Dear Ray: What exactly is rack and pinion steering?
— Claude Bawls
Dear Claude Bawls: The steering rack, as it’s known in the parlance of the trade, is a long iron bar, flat on one side, with thin serrations, known as “teeth,” which run the entire length of the steering rack. These teeth look like very precise vertical notches.
The pinion — or, more accurately, the pinion shaft — is another long metal rod, also grooved, but without a flat side. The grooves along the pinion shaft are horizontal, not vertical, as in the case of the steering rack. The pinion shaft comes into the rack at an angle of about ninety degrees and is held in place by a collar, so that the two, rack and pinion, come together in a kind of magical union.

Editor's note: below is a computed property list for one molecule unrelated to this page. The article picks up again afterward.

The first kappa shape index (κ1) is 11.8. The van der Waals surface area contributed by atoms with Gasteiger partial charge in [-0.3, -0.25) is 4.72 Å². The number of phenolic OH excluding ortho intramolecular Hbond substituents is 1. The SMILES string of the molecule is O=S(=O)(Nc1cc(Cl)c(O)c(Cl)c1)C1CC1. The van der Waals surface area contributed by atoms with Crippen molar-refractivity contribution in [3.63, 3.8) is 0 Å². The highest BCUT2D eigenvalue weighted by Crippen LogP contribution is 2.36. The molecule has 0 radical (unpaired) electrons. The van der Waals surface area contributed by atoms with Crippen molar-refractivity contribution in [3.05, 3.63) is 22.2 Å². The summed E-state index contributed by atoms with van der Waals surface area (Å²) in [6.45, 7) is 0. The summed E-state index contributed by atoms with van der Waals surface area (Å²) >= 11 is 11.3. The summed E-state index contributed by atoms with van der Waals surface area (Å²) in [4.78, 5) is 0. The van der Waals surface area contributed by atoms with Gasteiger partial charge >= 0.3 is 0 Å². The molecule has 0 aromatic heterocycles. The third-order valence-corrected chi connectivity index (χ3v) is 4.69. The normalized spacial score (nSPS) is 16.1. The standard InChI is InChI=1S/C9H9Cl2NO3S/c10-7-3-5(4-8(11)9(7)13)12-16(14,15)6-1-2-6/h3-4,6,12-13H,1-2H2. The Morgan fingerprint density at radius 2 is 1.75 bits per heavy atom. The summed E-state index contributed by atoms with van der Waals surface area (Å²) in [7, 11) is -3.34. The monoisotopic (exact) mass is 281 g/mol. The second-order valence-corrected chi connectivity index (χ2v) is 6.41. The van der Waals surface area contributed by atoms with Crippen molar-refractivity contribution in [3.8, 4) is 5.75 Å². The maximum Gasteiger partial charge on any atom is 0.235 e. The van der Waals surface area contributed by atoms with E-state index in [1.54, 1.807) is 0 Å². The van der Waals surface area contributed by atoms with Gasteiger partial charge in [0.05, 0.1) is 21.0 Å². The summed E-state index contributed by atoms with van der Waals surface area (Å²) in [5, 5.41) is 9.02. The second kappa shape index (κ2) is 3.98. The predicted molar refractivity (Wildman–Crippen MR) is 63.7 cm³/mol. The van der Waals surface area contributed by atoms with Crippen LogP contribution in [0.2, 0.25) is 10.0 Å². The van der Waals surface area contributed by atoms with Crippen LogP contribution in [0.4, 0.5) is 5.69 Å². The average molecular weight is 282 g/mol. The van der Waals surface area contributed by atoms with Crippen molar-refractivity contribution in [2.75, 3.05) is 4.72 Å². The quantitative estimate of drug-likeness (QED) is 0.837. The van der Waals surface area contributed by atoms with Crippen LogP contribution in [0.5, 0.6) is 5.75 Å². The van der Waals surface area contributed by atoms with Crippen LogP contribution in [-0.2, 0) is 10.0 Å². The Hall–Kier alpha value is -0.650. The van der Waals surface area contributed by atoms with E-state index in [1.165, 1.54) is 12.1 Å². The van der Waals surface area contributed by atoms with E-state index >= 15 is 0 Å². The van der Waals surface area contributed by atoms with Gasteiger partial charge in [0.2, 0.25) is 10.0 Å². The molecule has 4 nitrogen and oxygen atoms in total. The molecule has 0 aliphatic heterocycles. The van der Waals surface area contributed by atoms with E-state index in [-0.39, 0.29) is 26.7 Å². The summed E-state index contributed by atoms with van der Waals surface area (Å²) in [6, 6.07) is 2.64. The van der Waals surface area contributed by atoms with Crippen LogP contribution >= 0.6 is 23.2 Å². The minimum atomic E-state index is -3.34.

The pinion shaft is connected at the hip to the steering column. Thus, when you crank your steering wheel to the right, for example, the pinion shaft turns the opposite direction (clockwise).
“In simple language, the rotary motion of the pinion is changed to transverse motion by the rack. The rack moves to the right, making the wheels go left. Thus, the car turns left” (rocket scientist Harry Dong).
Hope that answers your question, Claude Bawls. Thank you for visiting.